Sep 9, 2022 - Economy & Business

Judge approves $2.46 billion Boy Scouts reorganization plan in sex abuse suit

Photo of a Boy Scouts of America uniform with a pin saying "God and Country"
A Boy Scout uniform. Photo: Tom Pennington via Getty Images

A bankruptcy judge approved Thursday the Boy Scouts of America's (BSA) $2.46 billion reorganization plan.

Why it matters: It would enable the BSA to exit Chapter 11 and continue operating while compensating over 80,000 men who allege scout leaders sexually abused them, per Reuters.

Details: Under the plan, the BSA, its local councils, settling insurance companies and troop-sponsoring groups like religious organizations would contribute to a fund for survivors in exchange for protection from future abuse lawsuits.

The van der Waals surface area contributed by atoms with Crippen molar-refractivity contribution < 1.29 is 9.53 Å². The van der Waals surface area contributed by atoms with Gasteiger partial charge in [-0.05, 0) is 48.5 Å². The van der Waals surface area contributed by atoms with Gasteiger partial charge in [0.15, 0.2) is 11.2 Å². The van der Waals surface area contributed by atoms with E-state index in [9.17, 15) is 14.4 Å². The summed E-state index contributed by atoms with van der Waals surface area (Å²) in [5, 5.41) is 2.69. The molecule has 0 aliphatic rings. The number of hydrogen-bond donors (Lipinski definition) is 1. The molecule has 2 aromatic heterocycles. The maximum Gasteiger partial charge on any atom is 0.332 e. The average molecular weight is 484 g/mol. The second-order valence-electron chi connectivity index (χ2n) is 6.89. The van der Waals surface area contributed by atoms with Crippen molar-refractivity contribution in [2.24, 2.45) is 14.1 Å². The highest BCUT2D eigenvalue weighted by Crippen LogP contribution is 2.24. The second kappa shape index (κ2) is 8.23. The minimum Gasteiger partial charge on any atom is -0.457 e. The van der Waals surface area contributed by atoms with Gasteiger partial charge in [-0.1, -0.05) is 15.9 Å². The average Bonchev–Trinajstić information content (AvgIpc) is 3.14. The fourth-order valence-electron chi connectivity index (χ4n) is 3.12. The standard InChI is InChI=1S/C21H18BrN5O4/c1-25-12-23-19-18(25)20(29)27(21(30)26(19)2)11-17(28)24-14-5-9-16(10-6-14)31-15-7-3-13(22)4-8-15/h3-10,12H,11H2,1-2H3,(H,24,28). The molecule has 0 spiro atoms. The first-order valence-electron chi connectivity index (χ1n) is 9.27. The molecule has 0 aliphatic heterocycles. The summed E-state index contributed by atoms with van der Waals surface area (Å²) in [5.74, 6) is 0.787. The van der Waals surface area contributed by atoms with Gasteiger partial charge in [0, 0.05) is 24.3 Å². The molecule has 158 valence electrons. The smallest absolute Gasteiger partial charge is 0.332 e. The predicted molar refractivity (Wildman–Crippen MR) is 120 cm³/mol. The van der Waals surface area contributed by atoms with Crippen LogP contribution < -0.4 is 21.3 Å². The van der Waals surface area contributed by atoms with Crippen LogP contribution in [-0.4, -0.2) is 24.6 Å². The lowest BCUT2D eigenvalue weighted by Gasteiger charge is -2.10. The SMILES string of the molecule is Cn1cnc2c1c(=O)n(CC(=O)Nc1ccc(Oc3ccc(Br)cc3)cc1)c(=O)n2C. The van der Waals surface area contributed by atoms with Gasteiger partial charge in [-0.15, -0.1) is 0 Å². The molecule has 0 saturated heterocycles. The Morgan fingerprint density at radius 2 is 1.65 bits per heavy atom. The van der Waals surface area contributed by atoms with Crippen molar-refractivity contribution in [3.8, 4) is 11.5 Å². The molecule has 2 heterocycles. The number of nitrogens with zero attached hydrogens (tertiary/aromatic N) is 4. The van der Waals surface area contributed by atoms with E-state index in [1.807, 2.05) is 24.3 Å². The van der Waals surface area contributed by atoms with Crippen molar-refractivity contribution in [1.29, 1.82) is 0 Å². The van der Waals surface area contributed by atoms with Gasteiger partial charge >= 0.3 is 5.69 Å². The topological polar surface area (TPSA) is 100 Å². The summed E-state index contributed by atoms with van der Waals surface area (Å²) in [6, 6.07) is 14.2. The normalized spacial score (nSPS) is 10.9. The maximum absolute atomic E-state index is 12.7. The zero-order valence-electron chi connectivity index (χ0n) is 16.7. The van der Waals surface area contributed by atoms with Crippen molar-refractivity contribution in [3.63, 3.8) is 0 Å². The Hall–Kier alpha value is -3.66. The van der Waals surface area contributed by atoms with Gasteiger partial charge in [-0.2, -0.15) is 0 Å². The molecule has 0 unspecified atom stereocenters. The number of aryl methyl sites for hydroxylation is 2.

• Claimants could receive anywhere from $3,500 to $2.7 million for the most severe cases.
  • Some of the money would also go toward a trust set up to fund litigation against those that have not settled, per AP.

What's next: The ruling, issued by Judge Laurie Selber Silverstein in Delaware, now awaits approval from a federal district judge.

  • A group of insurers has said they will likely appeal, Reuters notes.

The big picture: The BSA filed for bankruptcy in February 2020 amid mounting legal costs from sex abuse lawsuits as well as declining membership.

  • Claimants took on the status of BSA creditors, which meant the organization had to seek their approval on any plans to reorganize and exit bankruptcy.
  • More than 50,000 survivors voted on the proposed settlement.
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